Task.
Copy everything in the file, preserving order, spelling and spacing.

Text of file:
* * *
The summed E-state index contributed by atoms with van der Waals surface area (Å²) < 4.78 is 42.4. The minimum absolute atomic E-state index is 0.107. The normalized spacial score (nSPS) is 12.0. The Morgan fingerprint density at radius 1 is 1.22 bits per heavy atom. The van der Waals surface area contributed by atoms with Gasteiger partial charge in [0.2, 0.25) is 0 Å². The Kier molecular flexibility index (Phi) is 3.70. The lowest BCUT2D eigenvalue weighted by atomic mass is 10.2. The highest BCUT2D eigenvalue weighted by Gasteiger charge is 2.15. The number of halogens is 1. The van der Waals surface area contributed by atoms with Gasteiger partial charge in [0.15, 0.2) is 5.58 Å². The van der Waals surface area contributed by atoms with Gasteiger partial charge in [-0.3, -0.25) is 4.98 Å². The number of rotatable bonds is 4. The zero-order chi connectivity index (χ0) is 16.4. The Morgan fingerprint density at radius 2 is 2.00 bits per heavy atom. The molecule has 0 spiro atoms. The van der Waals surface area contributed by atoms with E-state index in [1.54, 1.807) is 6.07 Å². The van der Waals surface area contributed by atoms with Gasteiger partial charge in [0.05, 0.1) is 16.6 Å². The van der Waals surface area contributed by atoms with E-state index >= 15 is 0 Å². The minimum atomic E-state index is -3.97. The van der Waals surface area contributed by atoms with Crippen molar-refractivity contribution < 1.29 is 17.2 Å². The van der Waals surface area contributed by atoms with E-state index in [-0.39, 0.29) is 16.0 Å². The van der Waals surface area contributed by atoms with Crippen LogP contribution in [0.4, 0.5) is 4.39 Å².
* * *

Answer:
The summed E-state index contributed by atoms with van der Waals surface area (Å²) < 4.78 is 42.4. The minimum absolute atomic E-state index is 0.107. The normalized spacial score (nSPS) is 12.0. The Morgan fingerprint density at radius 1 is 1.22 bits per heavy atom. The van der Waals surface area contributed by atoms with Gasteiger partial charge in [0.2, 0.25) is 0 Å². The Kier molecular flexibility index (Phi) is 3.70. The lowest BCUT2D eigenvalue weighted by atomic mass is 10.2. The highest BCUT2D eigenvalue weighted by Gasteiger charge is 2.15. The number of halogens is 1. The van der Waals surface area contributed by atoms with Gasteiger partial charge in [0.15, 0.2) is 5.58 Å². The van der Waals surface area contributed by atoms with Gasteiger partial charge in [-0.3, -0.25) is 4.98 Å². The number of rotatable bonds is 4. The zero-order chi connectivity index (χ0) is 16.4. The Morgan fingerprint density at radius 2 is 2.00 bits per heavy atom. The molecule has 0 spiro atoms. The van der Waals surface area contributed by atoms with E-state index in [1.54, 1.807) is 6.07 Å². The van der Waals surface area contributed by atoms with Gasteiger partial charge in [0.05, 0.1) is 16.6 Å². The van der Waals surface area contributed by atoms with E-state index >= 15 is 0 Å². The minimum atomic E-state index is -3.97. The van der Waals surface area contributed by atoms with Crippen molar-refractivity contribution < 1.29 is 17.2 Å². The van der Waals surface area contributed by atoms with E-state index in [-0.39, 0.29) is 16.0 Å². The van der Waals surface area contributed by atoms with Crippen LogP contribution in [0.4, 0.5) is 4.39 Å².